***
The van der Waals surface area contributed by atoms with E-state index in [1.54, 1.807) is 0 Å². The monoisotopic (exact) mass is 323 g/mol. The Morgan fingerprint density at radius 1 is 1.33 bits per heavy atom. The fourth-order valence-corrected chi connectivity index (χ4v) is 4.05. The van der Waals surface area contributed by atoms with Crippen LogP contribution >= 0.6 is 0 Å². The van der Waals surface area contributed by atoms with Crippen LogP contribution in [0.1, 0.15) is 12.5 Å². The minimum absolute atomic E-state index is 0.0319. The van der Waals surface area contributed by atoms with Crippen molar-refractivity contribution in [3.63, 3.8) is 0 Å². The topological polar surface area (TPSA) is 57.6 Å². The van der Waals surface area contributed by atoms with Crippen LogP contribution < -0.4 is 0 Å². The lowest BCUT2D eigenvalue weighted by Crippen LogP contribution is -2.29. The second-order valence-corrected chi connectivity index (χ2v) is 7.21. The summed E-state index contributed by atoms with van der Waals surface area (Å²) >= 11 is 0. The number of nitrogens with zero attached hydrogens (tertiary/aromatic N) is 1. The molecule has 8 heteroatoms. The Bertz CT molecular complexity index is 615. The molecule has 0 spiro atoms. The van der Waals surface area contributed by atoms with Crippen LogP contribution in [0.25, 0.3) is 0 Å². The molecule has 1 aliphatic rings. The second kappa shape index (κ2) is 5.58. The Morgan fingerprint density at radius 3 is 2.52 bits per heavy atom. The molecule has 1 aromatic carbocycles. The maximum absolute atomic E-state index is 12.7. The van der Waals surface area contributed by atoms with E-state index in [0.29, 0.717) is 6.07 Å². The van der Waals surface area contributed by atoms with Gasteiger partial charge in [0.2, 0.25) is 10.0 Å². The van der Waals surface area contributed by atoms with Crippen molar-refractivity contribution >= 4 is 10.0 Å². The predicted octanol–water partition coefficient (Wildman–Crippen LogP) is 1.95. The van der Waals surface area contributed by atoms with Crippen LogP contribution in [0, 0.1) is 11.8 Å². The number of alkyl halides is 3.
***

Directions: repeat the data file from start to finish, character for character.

The van der Waals surface area contributed by atoms with E-state index in [1.54, 1.807) is 0 Å². The monoisotopic (exact) mass is 323 g/mol. The Morgan fingerprint density at radius 1 is 1.33 bits per heavy atom. The fourth-order valence-corrected chi connectivity index (χ4v) is 4.05. The van der Waals surface area contributed by atoms with Crippen LogP contribution >= 0.6 is 0 Å². The van der Waals surface area contributed by atoms with Crippen LogP contribution in [0.1, 0.15) is 12.5 Å². The minimum absolute atomic E-state index is 0.0319. The van der Waals surface area contributed by atoms with Crippen molar-refractivity contribution in [3.63, 3.8) is 0 Å². The topological polar surface area (TPSA) is 57.6 Å². The van der Waals surface area contributed by atoms with Crippen LogP contribution < -0.4 is 0 Å². The lowest BCUT2D eigenvalue weighted by Crippen LogP contribution is -2.29. The second-order valence-corrected chi connectivity index (χ2v) is 7.21. The summed E-state index contributed by atoms with van der Waals surface area (Å²) >= 11 is 0. The number of nitrogens with zero attached hydrogens (tertiary/aromatic N) is 1. The molecule has 8 heteroatoms. The Bertz CT molecular complexity index is 615. The molecule has 0 spiro atoms. The van der Waals surface area contributed by atoms with Crippen LogP contribution in [0.25, 0.3) is 0 Å². The molecule has 1 aliphatic rings. The second kappa shape index (κ2) is 5.58. The Morgan fingerprint density at radius 3 is 2.52 bits per heavy atom. The molecule has 1 aromatic carbocycles. The maximum absolute atomic E-state index is 12.7. The van der Waals surface area contributed by atoms with E-state index in [0.29, 0.717) is 6.07 Å². The van der Waals surface area contributed by atoms with Gasteiger partial charge in [0.2, 0.25) is 10.0 Å². The van der Waals surface area contributed by atoms with Crippen molar-refractivity contribution >= 4 is 10.0 Å². The predicted octanol–water partition coefficient (Wildman–Crippen LogP) is 1.95. The van der Waals surface area contributed by atoms with Crippen LogP contribution in [0, 0.1) is 11.8 Å². The number of alkyl halides is 3.